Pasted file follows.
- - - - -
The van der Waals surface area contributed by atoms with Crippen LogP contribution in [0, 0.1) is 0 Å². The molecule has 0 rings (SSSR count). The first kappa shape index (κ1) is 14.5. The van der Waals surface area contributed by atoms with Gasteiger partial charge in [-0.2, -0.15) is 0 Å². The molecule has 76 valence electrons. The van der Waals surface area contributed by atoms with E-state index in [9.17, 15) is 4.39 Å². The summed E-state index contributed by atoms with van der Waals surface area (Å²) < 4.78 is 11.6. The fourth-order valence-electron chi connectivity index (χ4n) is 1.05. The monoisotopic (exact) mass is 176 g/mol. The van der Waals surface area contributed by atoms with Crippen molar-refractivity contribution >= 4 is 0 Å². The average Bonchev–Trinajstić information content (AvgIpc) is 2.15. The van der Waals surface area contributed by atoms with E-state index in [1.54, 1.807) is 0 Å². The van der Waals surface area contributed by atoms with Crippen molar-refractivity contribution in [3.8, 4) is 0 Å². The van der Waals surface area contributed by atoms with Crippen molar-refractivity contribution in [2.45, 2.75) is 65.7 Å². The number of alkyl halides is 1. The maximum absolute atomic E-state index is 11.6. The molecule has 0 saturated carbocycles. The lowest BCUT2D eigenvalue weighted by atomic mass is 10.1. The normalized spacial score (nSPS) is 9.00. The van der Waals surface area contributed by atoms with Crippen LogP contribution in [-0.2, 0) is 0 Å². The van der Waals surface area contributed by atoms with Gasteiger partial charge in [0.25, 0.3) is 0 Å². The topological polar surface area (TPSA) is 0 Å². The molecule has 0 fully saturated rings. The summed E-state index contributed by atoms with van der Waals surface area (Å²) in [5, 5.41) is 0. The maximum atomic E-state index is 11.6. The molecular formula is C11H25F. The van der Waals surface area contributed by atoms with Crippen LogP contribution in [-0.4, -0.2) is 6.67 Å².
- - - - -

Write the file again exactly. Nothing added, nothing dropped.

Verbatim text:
The van der Waals surface area contributed by atoms with Crippen LogP contribution in [0, 0.1) is 0 Å². The molecule has 0 rings (SSSR count). The first kappa shape index (κ1) is 14.5. The van der Waals surface area contributed by atoms with Gasteiger partial charge in [-0.2, -0.15) is 0 Å². The molecule has 76 valence electrons. The van der Waals surface area contributed by atoms with E-state index in [9.17, 15) is 4.39 Å². The summed E-state index contributed by atoms with van der Waals surface area (Å²) < 4.78 is 11.6. The fourth-order valence-electron chi connectivity index (χ4n) is 1.05. The monoisotopic (exact) mass is 176 g/mol. The van der Waals surface area contributed by atoms with Crippen molar-refractivity contribution >= 4 is 0 Å². The average Bonchev–Trinajstić information content (AvgIpc) is 2.15. The van der Waals surface area contributed by atoms with E-state index in [1.54, 1.807) is 0 Å². The van der Waals surface area contributed by atoms with Crippen molar-refractivity contribution in [3.8, 4) is 0 Å². The van der Waals surface area contributed by atoms with Crippen molar-refractivity contribution in [2.45, 2.75) is 65.7 Å². The number of alkyl halides is 1. The maximum absolute atomic E-state index is 11.6. The molecule has 0 saturated carbocycles. The lowest BCUT2D eigenvalue weighted by atomic mass is 10.1. The normalized spacial score (nSPS) is 9.00. The van der Waals surface area contributed by atoms with Crippen LogP contribution in [-0.2, 0) is 0 Å². The van der Waals surface area contributed by atoms with Gasteiger partial charge in [0.25, 0.3) is 0 Å². The topological polar surface area (TPSA) is 0 Å². The molecule has 0 fully saturated rings. The summed E-state index contributed by atoms with van der Waals surface area (Å²) in [5, 5.41) is 0. The maximum atomic E-state index is 11.6. The molecular formula is C11H25F. The van der Waals surface area contributed by atoms with Crippen LogP contribution in [-0.4, -0.2) is 6.67 Å².